Wednesday 17 April 2024

Reading as a retreat from reality

I've been so grateful to be a reader since my husband passed away, just over a month ago. Not that I wasn't before of course, but having somewhere to escape to, where reality doesn't intrude, has been a huge comfort. For a few days even books didn't help but slowly I managed to get back into a book and the author I turned to was Agatha Christie. I have no idea why but she worked for me and the couple of books I read by her were a real escape.

I'll quickly list the books I read in March with one longer review that I had already written weeks ago.

18. The Last Bookshop in London - Madeline Martin

19. A Death in the Parish - Richard Coles

So, this is book two in the author's fairly new 'Canon Clement' mystery series. A new associate vicar is on the scene, Chris Biddle. He's taking over a couple of churches in Daniel Clement's parish so Daniel will have to work with him. But it's not easy as their views on church matters are opposing, Chris being of a more fundimental bent and Daniel, not. All this has to be put to one side though when the ritualistic murder of a teenage boy is discovered on a disused airbase. Policeman and friend of Daniel's, Neil Vanloo, is brought in to investigate and Daniel, as in the first book, helps him to solve the crime. Running alongside this are a couple of other issues including an elderly woman, nearing death, being preyed on by a couple who make it their business to insinuate themselves into death-bed families like this, hoping to pick up a legacy. (I'm assuming this is a 'thing'.) I thoroughly enjoyed this second book about Daniel and his parishioners. I like his mum, Audrey, far from any perfect vicar's mother, judging by what she was up in this instalment. There is some personal stuff which took rather an unexpected twist right at the very end. A genuine 'Wut?' moment. I hesitate to call this a 'cosy' because it has a slight edge in that some of the situations feel very real and quite gritty, but they're not written in a gritty manner. Coles writes in a gentle, non-judgemental, way about human foibles and mistakes and it's actually really well done. There is plenty of humour too. I suspect some situations are based on his personal experiences or that of people he knows and I found some of his theological explanations really interesting too. I gave it five stars on Goodreads, no agonising required.  I gather the next book is based in a monastery and as I love a good monkish murder story I can't wait for that. Murder at the Monastery is out in June I think.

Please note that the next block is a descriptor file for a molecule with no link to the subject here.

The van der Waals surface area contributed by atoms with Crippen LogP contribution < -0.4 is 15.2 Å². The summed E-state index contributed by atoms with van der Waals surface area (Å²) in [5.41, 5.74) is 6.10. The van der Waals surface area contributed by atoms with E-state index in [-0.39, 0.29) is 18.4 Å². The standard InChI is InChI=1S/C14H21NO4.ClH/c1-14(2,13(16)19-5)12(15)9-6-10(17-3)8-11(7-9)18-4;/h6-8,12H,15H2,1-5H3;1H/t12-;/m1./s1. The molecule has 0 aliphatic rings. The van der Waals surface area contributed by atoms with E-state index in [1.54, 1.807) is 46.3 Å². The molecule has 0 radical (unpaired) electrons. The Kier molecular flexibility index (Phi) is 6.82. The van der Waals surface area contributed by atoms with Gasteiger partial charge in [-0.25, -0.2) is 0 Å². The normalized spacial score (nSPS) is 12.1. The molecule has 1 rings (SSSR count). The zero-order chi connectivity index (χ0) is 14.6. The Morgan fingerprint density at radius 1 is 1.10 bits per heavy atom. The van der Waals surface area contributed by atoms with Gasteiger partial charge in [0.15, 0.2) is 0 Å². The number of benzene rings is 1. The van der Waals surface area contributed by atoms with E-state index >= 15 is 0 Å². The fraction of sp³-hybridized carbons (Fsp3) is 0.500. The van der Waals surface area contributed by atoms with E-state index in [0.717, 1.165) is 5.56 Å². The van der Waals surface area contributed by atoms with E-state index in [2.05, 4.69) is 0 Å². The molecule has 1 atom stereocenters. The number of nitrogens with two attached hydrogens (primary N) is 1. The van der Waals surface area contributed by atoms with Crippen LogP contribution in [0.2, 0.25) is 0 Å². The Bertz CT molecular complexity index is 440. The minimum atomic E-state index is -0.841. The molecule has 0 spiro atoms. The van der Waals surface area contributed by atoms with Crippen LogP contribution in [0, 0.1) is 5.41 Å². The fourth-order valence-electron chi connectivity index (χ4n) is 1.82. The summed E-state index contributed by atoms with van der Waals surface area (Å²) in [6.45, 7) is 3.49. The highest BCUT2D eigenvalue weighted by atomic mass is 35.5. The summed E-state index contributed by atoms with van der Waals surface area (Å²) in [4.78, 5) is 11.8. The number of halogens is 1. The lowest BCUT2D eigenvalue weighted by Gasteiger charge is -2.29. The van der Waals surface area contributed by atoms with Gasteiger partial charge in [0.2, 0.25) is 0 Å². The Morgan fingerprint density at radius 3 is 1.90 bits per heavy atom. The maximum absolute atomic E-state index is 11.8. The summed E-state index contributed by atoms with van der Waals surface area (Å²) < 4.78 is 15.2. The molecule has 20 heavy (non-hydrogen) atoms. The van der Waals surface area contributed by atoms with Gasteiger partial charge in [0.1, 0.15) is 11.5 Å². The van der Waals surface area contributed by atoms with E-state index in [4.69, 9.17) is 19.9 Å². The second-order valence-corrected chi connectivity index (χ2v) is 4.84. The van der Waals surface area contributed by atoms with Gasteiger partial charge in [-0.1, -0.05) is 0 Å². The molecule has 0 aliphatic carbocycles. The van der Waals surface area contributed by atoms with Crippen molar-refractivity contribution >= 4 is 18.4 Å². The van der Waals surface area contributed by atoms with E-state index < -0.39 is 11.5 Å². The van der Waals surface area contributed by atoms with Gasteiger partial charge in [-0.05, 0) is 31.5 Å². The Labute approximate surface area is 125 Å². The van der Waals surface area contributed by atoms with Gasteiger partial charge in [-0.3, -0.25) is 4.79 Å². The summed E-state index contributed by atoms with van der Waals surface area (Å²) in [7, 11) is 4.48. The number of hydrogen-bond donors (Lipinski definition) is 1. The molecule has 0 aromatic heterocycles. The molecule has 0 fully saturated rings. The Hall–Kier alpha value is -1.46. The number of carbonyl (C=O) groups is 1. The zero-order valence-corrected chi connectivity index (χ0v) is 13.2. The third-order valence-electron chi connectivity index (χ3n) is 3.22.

20. The World's Greatest Sea Mysteries - edited by Michael and Molly Hardwicke. What it says on the tin, an anthology of mysterious happenings on sea voyages etc. Entertaining in places but not fantastic. 

21. Lending a Paw - Laurie Cass.  Book one in the author's cost mystery series: 'Bookmobile Cat Mystery'. This is set in Michigan and revolves around a mobile lending library. There's a murder and a cat and lots of books so what's not to like? I loved it.

22. The Hairy Bikers, Blood, Sweat and Tyres - Si King and Dave Myers. This is a biography of the TV British cooking duo who're household names in the UK. Particularly poignant now of course because Dave Myers died of cancer about 2 months ago. A really enjoyable biography of two lovely men.

23. Best Detective Stories of Cyril Hare. I've been reading this vintage collection for several months and can't recommend it highly enough, it has some really excellent crime short stories in it.

24. Crooked House - Agatha Christie. Terrific story about a family living in a huge house and the death of the patriarch with all the money. Who, amongst the dozens of suspects, knocked him off? Agatha Christie at her best.

25. Passenger to Frankfurt - Agatha Christie. This spy type yarn didn't work quite so well for me and is known as one of her odder books I believe. But I still enjoyed it and noted that, as they say, 'the more things change, the more they stay the same' because much of what Christie worries about in this book are things which are still worrying us now. 

So that was my March reading. Six fiction books, two non-fiction, eight books in all. Personally, one of the strangest and most unsettling months I've experienced in my life and April is not much different if I'm honest. Books continue to be the place I retreat to and so far this month I've finished just two.

Silent Creed by Alex Kava is book two in her 'Ryder Creed' K9 series of crime novels. Quite gritty and scary in its background premise of experimental labs where we have no idea what's goes on inside and what happens when one is destroyed in a landslide. Really good.

Agatha Christie: A Very Elusive Woman by Lucy Worsley. This is a really excellent biography of the iconic crime writer. Having read Christie's own autobiography I thought it might be just a rehash of that but it wasn't at all. There was a lot more comment than I expected and clearly heaps of research done. A really good read and I also highly recommend the accompanying BBC documentary Lucy Worsley made. 

My current read is this:

A cosy murder mystery set at a writing weekend for authors who write erotic fiction: the narrator is there by mistake. The setting of Tuscany is gorgeous, the writing style is gently funny, and I'm really enjoying it.

I hope you're all doing well, enjoying the spring when it's not pouring with rain, and finding lots of good books to read.